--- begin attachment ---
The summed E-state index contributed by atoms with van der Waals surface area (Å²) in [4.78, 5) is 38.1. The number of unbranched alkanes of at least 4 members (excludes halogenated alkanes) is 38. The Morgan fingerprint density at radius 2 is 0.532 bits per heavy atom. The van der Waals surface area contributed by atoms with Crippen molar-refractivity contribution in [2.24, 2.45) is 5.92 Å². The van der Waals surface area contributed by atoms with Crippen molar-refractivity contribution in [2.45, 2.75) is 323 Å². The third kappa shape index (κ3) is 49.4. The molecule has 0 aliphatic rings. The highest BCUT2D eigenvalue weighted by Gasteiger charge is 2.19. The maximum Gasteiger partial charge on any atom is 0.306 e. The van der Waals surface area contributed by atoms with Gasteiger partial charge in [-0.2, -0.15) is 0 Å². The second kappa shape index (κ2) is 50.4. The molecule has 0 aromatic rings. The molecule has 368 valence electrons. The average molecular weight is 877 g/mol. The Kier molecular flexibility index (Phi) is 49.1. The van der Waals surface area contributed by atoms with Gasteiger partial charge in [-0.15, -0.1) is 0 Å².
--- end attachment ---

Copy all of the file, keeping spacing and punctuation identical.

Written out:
The summed E-state index contributed by atoms with van der Waals surface area (Å²) in [4.78, 5) is 38.1. The number of unbranched alkanes of at least 4 members (excludes halogenated alkanes) is 38. The Morgan fingerprint density at radius 2 is 0.532 bits per heavy atom. The van der Waals surface area contributed by atoms with Crippen molar-refractivity contribution in [2.24, 2.45) is 5.92 Å². The van der Waals surface area contributed by atoms with Crippen molar-refractivity contribution in [2.45, 2.75) is 323 Å². The third kappa shape index (κ3) is 49.4. The molecule has 0 aliphatic rings. The highest BCUT2D eigenvalue weighted by Gasteiger charge is 2.19. The maximum Gasteiger partial charge on any atom is 0.306 e. The van der Waals surface area contributed by atoms with Gasteiger partial charge in [-0.2, -0.15) is 0 Å². The second kappa shape index (κ2) is 50.4. The molecule has 0 aromatic rings. The molecule has 368 valence electrons. The average molecular weight is 877 g/mol. The Kier molecular flexibility index (Phi) is 49.1. The van der Waals surface area contributed by atoms with Gasteiger partial charge in [-0.15, -0.1) is 0 Å².